New York To Melbourne
Trimaran Great American II breaks Gold Rush clipper ship record
mardi 27 novembre 2001 –
American adventurers Rich Wilson, from Rockport, Massachusetts, and his co-skipper Bill Biewenga, from Newport, Rhode Island, waved to supporters and well wishers as they crossed a finish line in Hobson’s Bay, off the yacht club. They had broken the record Record #sailingrecord of 69 days, 14 hours, set by the American extreme clipper ship Mandarin as she carried prospectors to the Australian Gold Rush in the winter of 1855-56.
In a similar feat eight years ago the two men sailed the same boat around Cape Horn, from San Francisco to Boston, breaking the record Record #sailingrecord of the clipper ship Northern Light and setting a new mark of 69 days 20 hours.
Wilson said today that he has asked the World Speed Sailing Record Council in the United Kingdom to ratify the new passage time for its record books.
After her long ocean voyage, Great American II entered relatively sheltered waters through the notorious Rip at the entrance to Port Phillip Bay soon after dawn this morning. The southwesterly breeze that allowed the two sailors to maintain a steady ten knot average speed for the past few days began dying as they sailed up the Bay towards Melbourne.
Before they left New York, Wilson was optimistic that they could complete the voyage through the North and South Atlantic Oceans, around the Cape of Good Hope and across the southernmost regions of the India Ocean in about 60 days. However, after being slowed by light headwinds after leaving New York and again as the neared Australia, Wilson expressed doubt that they would be able to match the clipper ship’s time.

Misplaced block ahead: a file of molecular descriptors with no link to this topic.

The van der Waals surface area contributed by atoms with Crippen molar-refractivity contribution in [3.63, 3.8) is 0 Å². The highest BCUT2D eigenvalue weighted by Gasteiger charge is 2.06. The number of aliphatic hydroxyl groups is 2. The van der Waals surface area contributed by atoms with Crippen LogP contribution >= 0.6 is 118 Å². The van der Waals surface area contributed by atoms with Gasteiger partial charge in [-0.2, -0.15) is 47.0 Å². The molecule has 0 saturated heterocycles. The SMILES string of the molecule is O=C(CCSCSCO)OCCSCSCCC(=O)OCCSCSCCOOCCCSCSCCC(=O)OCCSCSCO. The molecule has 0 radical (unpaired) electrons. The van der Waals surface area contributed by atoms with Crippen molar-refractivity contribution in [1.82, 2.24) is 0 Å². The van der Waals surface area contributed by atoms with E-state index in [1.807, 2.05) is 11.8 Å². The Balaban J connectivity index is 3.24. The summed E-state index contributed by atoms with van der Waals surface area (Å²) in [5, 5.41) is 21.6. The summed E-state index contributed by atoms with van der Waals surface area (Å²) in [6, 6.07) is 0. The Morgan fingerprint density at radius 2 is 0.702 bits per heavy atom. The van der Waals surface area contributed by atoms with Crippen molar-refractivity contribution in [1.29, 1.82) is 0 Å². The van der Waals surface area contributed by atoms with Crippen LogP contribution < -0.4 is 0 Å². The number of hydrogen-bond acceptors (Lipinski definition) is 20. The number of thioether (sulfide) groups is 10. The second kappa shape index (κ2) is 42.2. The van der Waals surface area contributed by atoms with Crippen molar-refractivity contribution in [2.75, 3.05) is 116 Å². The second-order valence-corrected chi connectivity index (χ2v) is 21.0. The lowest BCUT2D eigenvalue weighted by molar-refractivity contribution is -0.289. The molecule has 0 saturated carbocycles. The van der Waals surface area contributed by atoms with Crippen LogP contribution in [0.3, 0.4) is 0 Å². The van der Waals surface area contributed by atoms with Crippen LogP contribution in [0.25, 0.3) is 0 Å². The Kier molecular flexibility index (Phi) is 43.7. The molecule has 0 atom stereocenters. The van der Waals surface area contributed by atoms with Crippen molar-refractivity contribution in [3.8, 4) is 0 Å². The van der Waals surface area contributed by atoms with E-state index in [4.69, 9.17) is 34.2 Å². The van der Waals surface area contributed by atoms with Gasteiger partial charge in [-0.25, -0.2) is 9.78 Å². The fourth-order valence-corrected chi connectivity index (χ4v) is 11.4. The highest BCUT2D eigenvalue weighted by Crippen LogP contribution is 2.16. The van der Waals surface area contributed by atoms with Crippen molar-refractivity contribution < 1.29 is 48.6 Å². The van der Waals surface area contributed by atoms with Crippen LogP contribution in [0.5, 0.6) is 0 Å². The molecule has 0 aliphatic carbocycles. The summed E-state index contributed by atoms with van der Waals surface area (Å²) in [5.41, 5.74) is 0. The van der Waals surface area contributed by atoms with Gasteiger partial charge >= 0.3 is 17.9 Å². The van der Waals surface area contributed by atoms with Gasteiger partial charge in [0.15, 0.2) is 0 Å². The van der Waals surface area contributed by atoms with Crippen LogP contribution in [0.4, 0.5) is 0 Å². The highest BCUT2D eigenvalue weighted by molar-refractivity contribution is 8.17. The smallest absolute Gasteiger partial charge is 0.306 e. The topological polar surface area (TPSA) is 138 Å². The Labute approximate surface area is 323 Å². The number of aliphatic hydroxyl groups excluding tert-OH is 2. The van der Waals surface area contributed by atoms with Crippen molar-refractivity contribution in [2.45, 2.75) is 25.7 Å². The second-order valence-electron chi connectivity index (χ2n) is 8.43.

"It is going to be a nailbiter !" he said one week before the finish. "If we can’t get good breezes for the remainder of thebvoyage, this recordbwill remain for another attempt."
At the finish today, Great American II picked up a fresh breeze and sped across the finish line off the Royal Yacht Club of Victoria, doing 15 knots in a flurry of spray and leaving the supporters boat far behind.
The website tracking the voyage of Great American II is www.sitesALIVE.com The Ocean Challenge voyage is one of nine educational programs bringing real-life interactive learning experiences to school children through the World Wide Web.
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